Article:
Tensors Notation - Summation Convention - meaning of (a_ij)*(a_ij)

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The summation convention for Tensor Notation says, that we can omit the summation signs and simply understand a summation over any index that appears twice.

So consider a 3X3 matrix A whose elements are denoted by aij, where i and j are indices running from 1 to 3.

Now consider the multiplication aa.

Using the summation convention described above, the summation here would be over the index i since it occurs twice.

Now if the matrix A is an orthogonal matrix, then it has the property that elements of any row or column can be thought of as components of a vector whose magnitude is 1, and that they are all mutually orthogonal.

So, aaαβ

Where δ is the dirac delta function.

Now what if α=β?

According to the above equation, aa should equal 1 since δαβ=1 for α=β.

But if we write it as aa, by summation convention, this means a summation over both i and α(or β).

First summing over α, this means multiplication of each element of the i th row with itself.
This will equal 1, as a result of A being orthogonal.

Now summing over i, we'll get i*1=i.

Also, if we had summed over i first and then α, we would have got α*1=α.

Where am I going wrong??
 

Answers and Replies

  • #2
haushofer
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If you say "δαβ=1 for α=β" you don't sum; you consider just an element on the diagonal regarding the delta as a matrix!

However, you are summing. So:

[tex]
\delta^{\alpha}_{\alpha} = 1 + 1 + 1 = 3
[/tex]

It's just the trace of the identity matrix, and I think you'll agree that that's equal to the dimension of the space you're working in (3) ;)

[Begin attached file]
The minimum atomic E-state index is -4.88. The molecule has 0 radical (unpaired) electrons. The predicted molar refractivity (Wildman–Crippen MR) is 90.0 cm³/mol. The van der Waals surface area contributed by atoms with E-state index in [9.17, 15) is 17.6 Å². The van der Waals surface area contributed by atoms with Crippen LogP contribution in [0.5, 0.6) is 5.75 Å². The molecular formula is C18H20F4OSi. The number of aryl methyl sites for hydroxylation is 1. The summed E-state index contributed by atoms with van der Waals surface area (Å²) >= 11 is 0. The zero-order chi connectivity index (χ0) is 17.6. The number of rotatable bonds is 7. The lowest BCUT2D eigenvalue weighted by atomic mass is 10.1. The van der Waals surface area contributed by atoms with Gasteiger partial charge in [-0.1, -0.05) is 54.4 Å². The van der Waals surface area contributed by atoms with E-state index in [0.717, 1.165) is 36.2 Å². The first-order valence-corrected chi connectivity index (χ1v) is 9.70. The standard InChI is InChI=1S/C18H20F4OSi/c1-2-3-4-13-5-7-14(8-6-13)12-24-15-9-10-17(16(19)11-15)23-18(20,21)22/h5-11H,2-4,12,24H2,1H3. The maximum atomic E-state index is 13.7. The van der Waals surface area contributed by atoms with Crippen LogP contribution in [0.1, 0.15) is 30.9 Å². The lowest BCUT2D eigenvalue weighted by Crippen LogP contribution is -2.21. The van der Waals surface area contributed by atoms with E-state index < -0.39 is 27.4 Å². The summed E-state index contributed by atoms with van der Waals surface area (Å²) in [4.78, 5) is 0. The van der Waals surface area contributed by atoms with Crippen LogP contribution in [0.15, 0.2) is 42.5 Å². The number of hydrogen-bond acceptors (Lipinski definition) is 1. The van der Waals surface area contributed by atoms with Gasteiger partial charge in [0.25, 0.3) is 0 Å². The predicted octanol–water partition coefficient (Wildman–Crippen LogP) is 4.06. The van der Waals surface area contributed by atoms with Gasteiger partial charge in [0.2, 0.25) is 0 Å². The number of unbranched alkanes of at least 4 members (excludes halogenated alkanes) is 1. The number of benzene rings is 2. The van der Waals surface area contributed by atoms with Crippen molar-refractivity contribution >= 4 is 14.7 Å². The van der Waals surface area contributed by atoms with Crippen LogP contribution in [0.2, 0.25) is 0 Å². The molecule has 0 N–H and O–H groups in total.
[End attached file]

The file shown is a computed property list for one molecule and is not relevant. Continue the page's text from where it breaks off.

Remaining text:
Btw, it's a good habit to write upper and lower indices, even though in flat space and Euclidean coordinates these are equivalent.
 
  • #3
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If you say "δαβ=1 for α=β" you don't sum; you consider just an element on the diagonal regarding the delta as a matrix!

However, you are summing. So:

[tex]
\delta^{\alpha}_{\alpha} = 1 + 1 + 1 = 3
[/tex]

It's just the trace of the identity matrix, and I think you'll agree that that's equal to the dimension of the space you're working in (3) ;)

Btw, it's a good habit to write upper and lower indices, even though in flat space and Euclidean coordinates these are equivalent.
What you seem to have done is this :

Ʃiaii

However, my question is regarding

Ʃij(aij)*(aij)
 
  • #4
HallsofIvy
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What you seem to have done is this :

Ʃiaii

However, my question is regarding

Ʃij(aij)*(aij)
That would be the sum of the squares of all elements of the tensor.
 
  • #5
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I missed out on a subtle point in my book. Hence the confusion.

I think i am clear now. Thanks for the replies anyway.
 
  • #6
haushofer
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What you seem to have done is this :

Ʃiaii

However, my question is regarding

Ʃij(aij)*(aij)
No, i didn't. Check your expression for a*a-transpose.
 

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